WASHINGTON -- Even the strongest optimist would have struggled to predict what Daniel Murphy would provide for the Nationals when they signed him last offseason.
Always a consistent hitter who produced a high average, Murphy built on the adjustments made to his batting stance and swing to transcend into of the premier hitters in the National League. He silenced critics who dismissed his historic 2015 postseason as a hot streak and pummeled opposing pitching staffs through the '16 season. Even while the rest of the Nats' lineup battled through inconsistencies or injuries, Murphy was consistently dominant.
After a breakout season, Murphy is a finalist for the Baseball Writers' Association of America NL Most Valuable Player Award that will be presented Thursday at 6 p.m. ET on MLB Network. Kris Bryant of the Cubs and Corey Seager of the Dodgers are the other finalists.
The MLB Awards -- following league-specific recognition by BBWAA voters, whose ballots are based on regular-season play -- include candidates from both leagues (with postseason performance taken into consideration). MLB Awards are based on votes by retired players, broadcasters/reporters, team executives, Society of American Baseball Research members and fans, with each group accounting for 20 percent of the process. Esurance MLB Awards week concludes Friday on MLB Network and MLB.com at 8 p.m. ET. MLB Awards categories include Best Major Leaguer, Hitter, Pitcher, Rookie, Executive and Manager.
The Nationals considered other options at the start of last offseason before ultimately signing Murphy to a three-year, $37.5 million deal that quickly became one of the biggest steals. From the moment Murphy arrived in Spring Training, his teammates began marveling at his work ethic and approach at the plate, noting his ability to wait for the pitch he wants and not miss it when he gets it.
And there were more than a few times this season when the Nats wondered where they would be without Murphy.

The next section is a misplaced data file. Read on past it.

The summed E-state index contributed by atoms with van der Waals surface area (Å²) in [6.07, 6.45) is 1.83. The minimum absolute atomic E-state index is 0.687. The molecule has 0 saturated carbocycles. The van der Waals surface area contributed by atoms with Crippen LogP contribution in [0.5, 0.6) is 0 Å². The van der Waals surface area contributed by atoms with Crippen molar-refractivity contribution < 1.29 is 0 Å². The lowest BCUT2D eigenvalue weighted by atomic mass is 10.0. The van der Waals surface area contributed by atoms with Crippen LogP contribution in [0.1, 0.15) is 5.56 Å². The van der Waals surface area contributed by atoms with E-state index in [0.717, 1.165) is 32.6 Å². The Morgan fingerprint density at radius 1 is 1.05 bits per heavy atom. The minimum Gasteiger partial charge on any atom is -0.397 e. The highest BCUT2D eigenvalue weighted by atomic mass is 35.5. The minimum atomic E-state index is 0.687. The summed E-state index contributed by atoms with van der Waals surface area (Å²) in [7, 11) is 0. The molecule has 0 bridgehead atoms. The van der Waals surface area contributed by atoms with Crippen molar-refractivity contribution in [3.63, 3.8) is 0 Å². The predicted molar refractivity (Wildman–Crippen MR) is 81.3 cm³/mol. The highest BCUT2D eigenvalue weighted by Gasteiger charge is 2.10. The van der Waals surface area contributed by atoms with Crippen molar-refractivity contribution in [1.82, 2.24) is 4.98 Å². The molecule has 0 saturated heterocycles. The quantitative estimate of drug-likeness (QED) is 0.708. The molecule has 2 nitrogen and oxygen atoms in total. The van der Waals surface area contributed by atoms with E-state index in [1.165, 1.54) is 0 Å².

Murphy hit .347/.390/.595 with a NL-leading .985 OPS, 156wRC+ (weight runs created plus), 25 home runs and 104 RBIs, all of which were career highs. He led the NL in slugging percentage and OPS, and he finished just one point behind the Rockies' DJ LeMahieu for the NL batting title.
Murphy's ability to increase his power while maintain his elite contact ability also put him in some special company. The past five players to lead their league in OPS while maintaining a strikeout rate of less than 10 percent were Albert Pujols in 2006, '08 and '09, Barry Bonds in '02 and Todd Helton in '00.
In the past week, Murphy has accumulated the NL Silver Slugger Award at second base and the NL Outstanding Player as voted on by opposing players. Bryant is the NL MVP Award favorite considering his significant advantage in wins above replacement (7.7 compared to 4.6), a product of Bryant's versatility at multiple defensive positions compared to Murphy, who has his struggles in the field.
However, Murphy carried the Nationals' offense as their most consistent hitter, and without him, they likely would not have run away with the NL East.
Jamal Collier covers the Nationals for MLB.com. Follow him on Twitter at @jamalcollier. This story was not subject to the approval of Major League Baseball or its clubs.